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Chronic inflammation is essential mechanism during the development of cardiovascular and metabolic diseases. The outcome of diseases depends on the balance between the migration/accumulation of pro-inflammatory (M1) and anti-inflammatory (M2) macrophages in damaged tissue. The mechanism of macrophage migration and subsequent accumulation is still not fully understood. Currently, the amoeboid adhesion-independent motility is considered essential for leukocyte migration in the three-dimensional environment. We challenge this hypothesis by studying the contribution of leukocyte adhesive receptors, integrins αMβ2, and αDβ2, to three-dimensional migration of M1-polarized, M2-polarized, and resident macrophages. Both integrins have a moderate expression on M2 macrophages, while αDβ2 is upregulated on M1 and αMβ2 demonstrates high expression on resident macrophages. The level of integrin expression determines its contribution to macrophage migration. Namely, intermediate expression supports macrophage migration, while a high integrin density inhibits it. Using in vitro three-dimensional migration and in vivo tracking of adoptively-transferred fluorescently-labeled macrophages during the resolution of inflammation, we found that strong adhesion of M1-activated macrophages translates to weak 3D migration, while moderate adhesion of M2-activated macrophages generates dynamic motility. Reduced migration of M1 macrophages depends on the high expression of αDβ2, since αD-deficiency decreased M1 macrophage adhesion and improved migration in fibrin matrix and peritoneal tissue. Similarly, the high expression of αMβ2 on resident macrophages prevents their amoeboid migration, which is markedly increased in αM-deficient macrophages. In contrast, αD- and αM-knockouts decrease the migration of M2 macrophages, demonstrating that moderate integrin expression supports cell motility. The results were confirmed in a diet-induced diabetes model. αD deficiency prevents the retention of inflammatory macrophages in adipose tissue and improves metabolic parameters, while αM deficiency does not affect macrophage accumulation. Summarizing, β2 integrin-mediated adhesion may inhibit amoeboid and mesenchymal macrophage migration or support mesenchymal migration in tissue, and, therefore, represents an important target to control inflammation.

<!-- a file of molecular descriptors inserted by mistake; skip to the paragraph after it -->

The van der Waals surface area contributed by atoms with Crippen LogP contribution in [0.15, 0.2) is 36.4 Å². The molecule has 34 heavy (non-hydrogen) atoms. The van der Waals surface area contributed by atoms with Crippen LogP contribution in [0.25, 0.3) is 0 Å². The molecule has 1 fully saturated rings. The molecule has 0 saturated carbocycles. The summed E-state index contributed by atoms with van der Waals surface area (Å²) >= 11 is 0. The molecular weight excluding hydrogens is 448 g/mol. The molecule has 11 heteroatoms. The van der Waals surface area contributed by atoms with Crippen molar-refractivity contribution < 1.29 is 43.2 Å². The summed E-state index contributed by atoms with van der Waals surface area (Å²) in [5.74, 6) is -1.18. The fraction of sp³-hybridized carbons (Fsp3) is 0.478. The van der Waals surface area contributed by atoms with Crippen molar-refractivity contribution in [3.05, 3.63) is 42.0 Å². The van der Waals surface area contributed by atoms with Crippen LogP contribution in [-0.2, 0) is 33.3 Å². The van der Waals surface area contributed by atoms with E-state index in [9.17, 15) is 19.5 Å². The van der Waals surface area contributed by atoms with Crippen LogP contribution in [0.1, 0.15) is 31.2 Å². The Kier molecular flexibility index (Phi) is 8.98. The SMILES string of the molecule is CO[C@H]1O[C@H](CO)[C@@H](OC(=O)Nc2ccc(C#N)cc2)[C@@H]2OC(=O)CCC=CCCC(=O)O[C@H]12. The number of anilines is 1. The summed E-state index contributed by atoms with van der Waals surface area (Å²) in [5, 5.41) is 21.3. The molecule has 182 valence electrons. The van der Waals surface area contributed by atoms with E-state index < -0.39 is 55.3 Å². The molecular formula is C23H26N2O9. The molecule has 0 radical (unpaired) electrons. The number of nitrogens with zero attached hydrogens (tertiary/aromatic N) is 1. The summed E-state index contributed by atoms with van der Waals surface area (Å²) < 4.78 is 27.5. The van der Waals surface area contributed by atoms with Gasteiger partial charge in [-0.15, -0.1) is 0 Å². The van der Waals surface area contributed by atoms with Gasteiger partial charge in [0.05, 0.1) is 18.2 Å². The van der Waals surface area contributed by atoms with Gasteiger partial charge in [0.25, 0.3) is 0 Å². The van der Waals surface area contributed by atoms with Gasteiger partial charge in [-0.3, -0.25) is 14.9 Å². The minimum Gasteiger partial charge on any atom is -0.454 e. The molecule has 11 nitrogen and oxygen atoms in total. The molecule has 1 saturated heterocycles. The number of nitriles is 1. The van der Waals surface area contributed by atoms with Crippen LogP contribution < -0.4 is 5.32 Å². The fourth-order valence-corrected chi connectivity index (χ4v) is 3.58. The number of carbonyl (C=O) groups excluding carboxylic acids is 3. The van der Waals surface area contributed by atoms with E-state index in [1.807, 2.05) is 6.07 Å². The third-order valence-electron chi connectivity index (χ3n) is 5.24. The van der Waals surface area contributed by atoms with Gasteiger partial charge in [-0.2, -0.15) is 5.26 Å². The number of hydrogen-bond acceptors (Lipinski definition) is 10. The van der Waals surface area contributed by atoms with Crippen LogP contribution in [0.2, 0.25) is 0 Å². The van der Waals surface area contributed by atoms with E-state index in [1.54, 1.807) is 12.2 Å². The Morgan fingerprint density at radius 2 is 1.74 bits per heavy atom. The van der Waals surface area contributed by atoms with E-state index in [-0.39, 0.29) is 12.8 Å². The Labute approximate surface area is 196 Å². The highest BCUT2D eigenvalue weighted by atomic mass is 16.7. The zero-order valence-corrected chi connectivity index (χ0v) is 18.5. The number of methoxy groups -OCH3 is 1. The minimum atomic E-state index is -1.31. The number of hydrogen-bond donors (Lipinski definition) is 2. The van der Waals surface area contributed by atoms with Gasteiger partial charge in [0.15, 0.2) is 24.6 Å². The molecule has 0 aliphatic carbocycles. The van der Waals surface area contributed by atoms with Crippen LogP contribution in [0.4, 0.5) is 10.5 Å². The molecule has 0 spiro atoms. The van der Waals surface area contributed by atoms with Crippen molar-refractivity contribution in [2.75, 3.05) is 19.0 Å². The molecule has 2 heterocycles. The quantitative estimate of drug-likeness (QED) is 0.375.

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Copyright © 2018 Cui, Ardell, Podolnikova and Yakubenko. This is an open-access article distributed under the terms of the Creative Commons Attribution License (CC BY). The use, distribution or reproduction in other forums is permitted, provided the original author(s) and the copyright owner(s) are credited and that the original publication in this journal is cited, in accordance with accepted academic practice. No use, distribution or reproduction is permitted which does not comply with these terms.

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Creative Commons Attribution 4.0 International License
This work is licensed under a Creative Commons Attribution 4.0 International License.